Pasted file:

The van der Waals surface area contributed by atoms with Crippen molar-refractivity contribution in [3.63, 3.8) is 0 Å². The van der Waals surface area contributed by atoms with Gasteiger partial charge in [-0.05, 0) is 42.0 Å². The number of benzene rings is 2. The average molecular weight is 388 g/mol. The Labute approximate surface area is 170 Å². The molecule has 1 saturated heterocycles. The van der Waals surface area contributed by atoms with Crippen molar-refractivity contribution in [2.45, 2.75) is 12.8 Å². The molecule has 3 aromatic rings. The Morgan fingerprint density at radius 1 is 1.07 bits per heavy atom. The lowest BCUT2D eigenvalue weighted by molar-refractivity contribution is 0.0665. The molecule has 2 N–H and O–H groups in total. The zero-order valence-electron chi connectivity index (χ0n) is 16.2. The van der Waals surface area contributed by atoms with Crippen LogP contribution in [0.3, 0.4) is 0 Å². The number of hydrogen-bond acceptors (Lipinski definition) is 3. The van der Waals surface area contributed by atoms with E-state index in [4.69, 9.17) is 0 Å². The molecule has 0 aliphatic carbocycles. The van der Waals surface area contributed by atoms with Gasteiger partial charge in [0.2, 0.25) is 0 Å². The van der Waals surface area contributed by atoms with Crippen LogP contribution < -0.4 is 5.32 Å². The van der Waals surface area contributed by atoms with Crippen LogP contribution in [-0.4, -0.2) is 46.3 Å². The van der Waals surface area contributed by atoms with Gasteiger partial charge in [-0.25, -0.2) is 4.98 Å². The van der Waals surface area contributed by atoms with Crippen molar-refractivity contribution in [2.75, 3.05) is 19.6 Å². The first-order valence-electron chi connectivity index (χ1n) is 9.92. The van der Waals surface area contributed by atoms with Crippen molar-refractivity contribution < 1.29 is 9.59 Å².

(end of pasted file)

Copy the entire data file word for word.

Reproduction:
The van der Waals surface area contributed by atoms with Crippen molar-refractivity contribution in [3.63, 3.8) is 0 Å². The van der Waals surface area contributed by atoms with Gasteiger partial charge in [-0.05, 0) is 42.0 Å². The number of benzene rings is 2. The average molecular weight is 388 g/mol. The Labute approximate surface area is 170 Å². The molecule has 1 saturated heterocycles. The van der Waals surface area contributed by atoms with Crippen molar-refractivity contribution in [2.45, 2.75) is 12.8 Å². The molecule has 3 aromatic rings. The Morgan fingerprint density at radius 1 is 1.07 bits per heavy atom. The lowest BCUT2D eigenvalue weighted by molar-refractivity contribution is 0.0665. The molecule has 2 N–H and O–H groups in total. The zero-order valence-electron chi connectivity index (χ0n) is 16.2. The van der Waals surface area contributed by atoms with Crippen LogP contribution in [0.3, 0.4) is 0 Å². The number of hydrogen-bond acceptors (Lipinski definition) is 3. The van der Waals surface area contributed by atoms with E-state index in [4.69, 9.17) is 0 Å². The molecule has 0 aliphatic carbocycles. The van der Waals surface area contributed by atoms with Gasteiger partial charge in [0.2, 0.25) is 0 Å². The van der Waals surface area contributed by atoms with Crippen LogP contribution < -0.4 is 5.32 Å². The van der Waals surface area contributed by atoms with Crippen LogP contribution in [-0.4, -0.2) is 46.3 Å². The van der Waals surface area contributed by atoms with Gasteiger partial charge in [-0.25, -0.2) is 4.98 Å². The van der Waals surface area contributed by atoms with Crippen molar-refractivity contribution in [2.75, 3.05) is 19.6 Å². The first-order valence-electron chi connectivity index (χ1n) is 9.92. The van der Waals surface area contributed by atoms with Crippen molar-refractivity contribution < 1.29 is 9.59 Å².